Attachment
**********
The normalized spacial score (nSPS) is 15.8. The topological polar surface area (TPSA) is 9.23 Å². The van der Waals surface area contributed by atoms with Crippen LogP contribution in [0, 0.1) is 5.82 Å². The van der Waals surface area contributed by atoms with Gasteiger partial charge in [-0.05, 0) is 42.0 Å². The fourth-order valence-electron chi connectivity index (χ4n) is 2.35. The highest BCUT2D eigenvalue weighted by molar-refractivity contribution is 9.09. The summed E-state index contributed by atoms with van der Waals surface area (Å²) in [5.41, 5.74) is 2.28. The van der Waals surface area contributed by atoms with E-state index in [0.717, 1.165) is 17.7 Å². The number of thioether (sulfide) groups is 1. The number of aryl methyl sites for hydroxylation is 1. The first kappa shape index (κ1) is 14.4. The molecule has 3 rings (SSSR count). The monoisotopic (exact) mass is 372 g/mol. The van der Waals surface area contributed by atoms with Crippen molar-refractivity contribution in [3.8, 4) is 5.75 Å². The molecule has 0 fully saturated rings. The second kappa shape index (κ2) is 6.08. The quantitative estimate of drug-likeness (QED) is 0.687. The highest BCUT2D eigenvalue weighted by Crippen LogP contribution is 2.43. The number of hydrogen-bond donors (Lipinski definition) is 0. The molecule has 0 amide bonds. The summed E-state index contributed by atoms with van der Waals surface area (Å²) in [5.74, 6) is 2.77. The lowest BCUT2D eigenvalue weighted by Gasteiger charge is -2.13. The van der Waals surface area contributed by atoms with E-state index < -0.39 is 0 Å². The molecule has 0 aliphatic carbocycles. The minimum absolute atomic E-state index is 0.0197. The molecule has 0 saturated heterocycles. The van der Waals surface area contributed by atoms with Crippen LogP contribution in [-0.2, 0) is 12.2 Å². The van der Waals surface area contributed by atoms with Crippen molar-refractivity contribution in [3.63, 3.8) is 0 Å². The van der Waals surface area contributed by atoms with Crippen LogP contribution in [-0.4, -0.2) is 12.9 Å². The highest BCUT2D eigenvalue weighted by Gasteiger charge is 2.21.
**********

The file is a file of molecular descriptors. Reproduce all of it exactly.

The normalized spacial score (nSPS) is 15.8. The topological polar surface area (TPSA) is 9.23 Å². The van der Waals surface area contributed by atoms with Crippen LogP contribution in [0, 0.1) is 5.82 Å². The van der Waals surface area contributed by atoms with Gasteiger partial charge in [-0.05, 0) is 42.0 Å². The fourth-order valence-electron chi connectivity index (χ4n) is 2.35. The highest BCUT2D eigenvalue weighted by molar-refractivity contribution is 9.09. The summed E-state index contributed by atoms with van der Waals surface area (Å²) in [5.41, 5.74) is 2.28. The van der Waals surface area contributed by atoms with E-state index in [0.717, 1.165) is 17.7 Å². The number of thioether (sulfide) groups is 1. The number of aryl methyl sites for hydroxylation is 1. The first kappa shape index (κ1) is 14.4. The molecule has 3 rings (SSSR count). The monoisotopic (exact) mass is 372 g/mol. The van der Waals surface area contributed by atoms with Crippen molar-refractivity contribution in [3.8, 4) is 5.75 Å². The molecule has 0 fully saturated rings. The second kappa shape index (κ2) is 6.08. The quantitative estimate of drug-likeness (QED) is 0.687. The highest BCUT2D eigenvalue weighted by Crippen LogP contribution is 2.43. The number of hydrogen-bond donors (Lipinski definition) is 0. The molecule has 0 amide bonds. The summed E-state index contributed by atoms with van der Waals surface area (Å²) in [5.74, 6) is 2.77. The lowest BCUT2D eigenvalue weighted by Gasteiger charge is -2.13. The van der Waals surface area contributed by atoms with E-state index < -0.39 is 0 Å². The molecule has 0 aliphatic carbocycles. The minimum absolute atomic E-state index is 0.0197. The molecule has 0 saturated heterocycles. The van der Waals surface area contributed by atoms with Crippen LogP contribution in [-0.2, 0) is 12.2 Å². The van der Waals surface area contributed by atoms with Crippen molar-refractivity contribution in [3.63, 3.8) is 0 Å². The van der Waals surface area contributed by atoms with Crippen LogP contribution in [-0.4, -0.2) is 12.9 Å². The highest BCUT2D eigenvalue weighted by Gasteiger charge is 2.21.